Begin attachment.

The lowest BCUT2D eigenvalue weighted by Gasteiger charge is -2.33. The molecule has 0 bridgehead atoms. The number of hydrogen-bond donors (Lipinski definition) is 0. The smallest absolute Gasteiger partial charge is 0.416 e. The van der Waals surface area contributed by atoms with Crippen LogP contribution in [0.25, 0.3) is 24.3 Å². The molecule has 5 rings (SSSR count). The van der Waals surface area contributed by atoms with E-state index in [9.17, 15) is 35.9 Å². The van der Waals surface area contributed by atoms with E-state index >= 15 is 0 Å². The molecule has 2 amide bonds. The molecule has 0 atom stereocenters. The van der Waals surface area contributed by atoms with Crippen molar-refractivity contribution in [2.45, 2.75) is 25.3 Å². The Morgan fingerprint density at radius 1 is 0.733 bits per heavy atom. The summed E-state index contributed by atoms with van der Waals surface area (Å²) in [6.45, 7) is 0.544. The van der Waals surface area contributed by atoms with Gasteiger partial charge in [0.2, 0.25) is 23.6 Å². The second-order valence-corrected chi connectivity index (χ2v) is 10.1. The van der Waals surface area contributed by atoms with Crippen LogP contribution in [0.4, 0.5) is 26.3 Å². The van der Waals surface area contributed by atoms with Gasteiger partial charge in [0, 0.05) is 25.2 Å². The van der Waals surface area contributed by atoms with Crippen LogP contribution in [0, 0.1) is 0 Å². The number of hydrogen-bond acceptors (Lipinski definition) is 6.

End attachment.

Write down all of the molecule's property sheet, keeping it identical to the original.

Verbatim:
The lowest BCUT2D eigenvalue weighted by Gasteiger charge is -2.33. The molecule has 0 bridgehead atoms. The number of hydrogen-bond donors (Lipinski definition) is 0. The smallest absolute Gasteiger partial charge is 0.416 e. The van der Waals surface area contributed by atoms with Crippen LogP contribution in [0.25, 0.3) is 24.3 Å². The molecule has 5 rings (SSSR count). The van der Waals surface area contributed by atoms with E-state index in [9.17, 15) is 35.9 Å². The van der Waals surface area contributed by atoms with E-state index >= 15 is 0 Å². The molecule has 2 amide bonds. The molecule has 0 atom stereocenters. The van der Waals surface area contributed by atoms with Crippen molar-refractivity contribution in [2.45, 2.75) is 25.3 Å². The Morgan fingerprint density at radius 1 is 0.733 bits per heavy atom. The summed E-state index contributed by atoms with van der Waals surface area (Å²) in [6.45, 7) is 0.544. The van der Waals surface area contributed by atoms with Gasteiger partial charge in [0.2, 0.25) is 23.6 Å². The second-order valence-corrected chi connectivity index (χ2v) is 10.1. The van der Waals surface area contributed by atoms with Crippen LogP contribution in [0.4, 0.5) is 26.3 Å². The van der Waals surface area contributed by atoms with Gasteiger partial charge in [0, 0.05) is 25.2 Å². The van der Waals surface area contributed by atoms with Crippen LogP contribution in [0, 0.1) is 0 Å². The number of hydrogen-bond acceptors (Lipinski definition) is 6.